[OPE-L:8534] Richard Jones

From: rakeshb@stanford.edu
Date: Sun Mar 02 2003 - 02:02:40 EST

Karl Marx, 1861-63 Mss, vol 33:

Jones was a professor of political economy at Haileybury and the 
successor Malthus. One can see here how the real science of 
political economy ends by regarding the bourgeois production 
relations as merely historical ones, leading to higher relations in 
which the antagonism on which they are based is resolved. By 
analyzing them political economy breaks down the apparently 
mutually independent forms in which wealth appears. This 
analysis (even in Ricardo) goes so far that 1) The independent 
material form of wealth disappears and wealth is shown to be 
simply the activity of men. Everything which is not the result of 
human activity, of labour, is nature and, as such, is not social 
wealth. The phantom of the world of goods fades away and it is 
seen to be simply a continually disappearing and continually 
reproduced objectivisation of human labour. All solid material 
wealth is only transitory materialisation of social labour, 
crystallisation of the production process whose measure is time, 
the measure of a movement itself. 2)The manifold forms of which 
the various component parts of wealth are distributed amongst 
different sections of society lose their apparent independence. 
Interest is merely part of profit, rent is merely surplus profit. Both 
are consequently merged in profit, which itself can be resolved in 
surplus value, that is, to unpaid labour. The value of the commodity 
itself, however, can only be reduced to labour time. The Ricardian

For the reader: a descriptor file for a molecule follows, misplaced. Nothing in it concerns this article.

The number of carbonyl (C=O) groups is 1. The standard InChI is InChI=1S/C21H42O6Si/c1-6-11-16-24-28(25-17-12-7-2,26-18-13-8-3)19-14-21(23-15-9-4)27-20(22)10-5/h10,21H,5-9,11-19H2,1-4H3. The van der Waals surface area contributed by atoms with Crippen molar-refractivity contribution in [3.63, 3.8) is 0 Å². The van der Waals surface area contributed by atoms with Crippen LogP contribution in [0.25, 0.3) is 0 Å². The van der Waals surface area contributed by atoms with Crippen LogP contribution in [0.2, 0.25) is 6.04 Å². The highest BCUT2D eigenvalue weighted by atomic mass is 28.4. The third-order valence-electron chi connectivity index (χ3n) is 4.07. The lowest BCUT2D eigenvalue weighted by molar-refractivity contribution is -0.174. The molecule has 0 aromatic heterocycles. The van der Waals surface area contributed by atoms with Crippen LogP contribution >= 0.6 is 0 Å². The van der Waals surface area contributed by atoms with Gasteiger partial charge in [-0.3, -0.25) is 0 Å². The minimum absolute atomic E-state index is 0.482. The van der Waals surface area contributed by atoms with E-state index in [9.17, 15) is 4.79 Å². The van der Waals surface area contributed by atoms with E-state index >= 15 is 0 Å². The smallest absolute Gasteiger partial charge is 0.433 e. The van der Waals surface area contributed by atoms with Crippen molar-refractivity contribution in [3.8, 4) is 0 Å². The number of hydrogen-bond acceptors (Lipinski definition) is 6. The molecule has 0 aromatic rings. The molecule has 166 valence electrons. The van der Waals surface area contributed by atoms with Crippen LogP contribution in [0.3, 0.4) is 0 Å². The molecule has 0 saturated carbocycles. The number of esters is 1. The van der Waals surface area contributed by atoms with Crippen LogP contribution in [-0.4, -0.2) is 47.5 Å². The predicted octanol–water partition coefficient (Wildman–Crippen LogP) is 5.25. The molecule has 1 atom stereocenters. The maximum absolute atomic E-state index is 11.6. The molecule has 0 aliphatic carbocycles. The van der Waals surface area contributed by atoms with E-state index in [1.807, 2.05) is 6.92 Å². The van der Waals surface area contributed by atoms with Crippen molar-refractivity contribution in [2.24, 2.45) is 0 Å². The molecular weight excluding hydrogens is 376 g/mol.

school reaches the point where it rejects one of the forms of 
appropriation of this surplus value--landed property (rent)--as 
useless, in so far as it is pocketed by private individuals. It rejects 
the idea that the landowner is an agent of capitalist production. 
The antithesis is thus reduced to that between capitalist and wage 
labourer. This relationship however is regarded by Ricardian 
political economists as given, as a natural law, on which the 
production process itself is based. The later economists go one 
step further and like Jones admit only the historical justification for 
this relationship. But from the moment that the bourgeois mode of 
production and the conditions of production and distribution which 
correspond to it are recognized as historical, the delusion of 
regarding them as natural laws of production vanishes and the 
prospect opens of a new society, [a new] economic formation of 
society, to which the bourgeois mode of production is only a 
transition." p. 345-6

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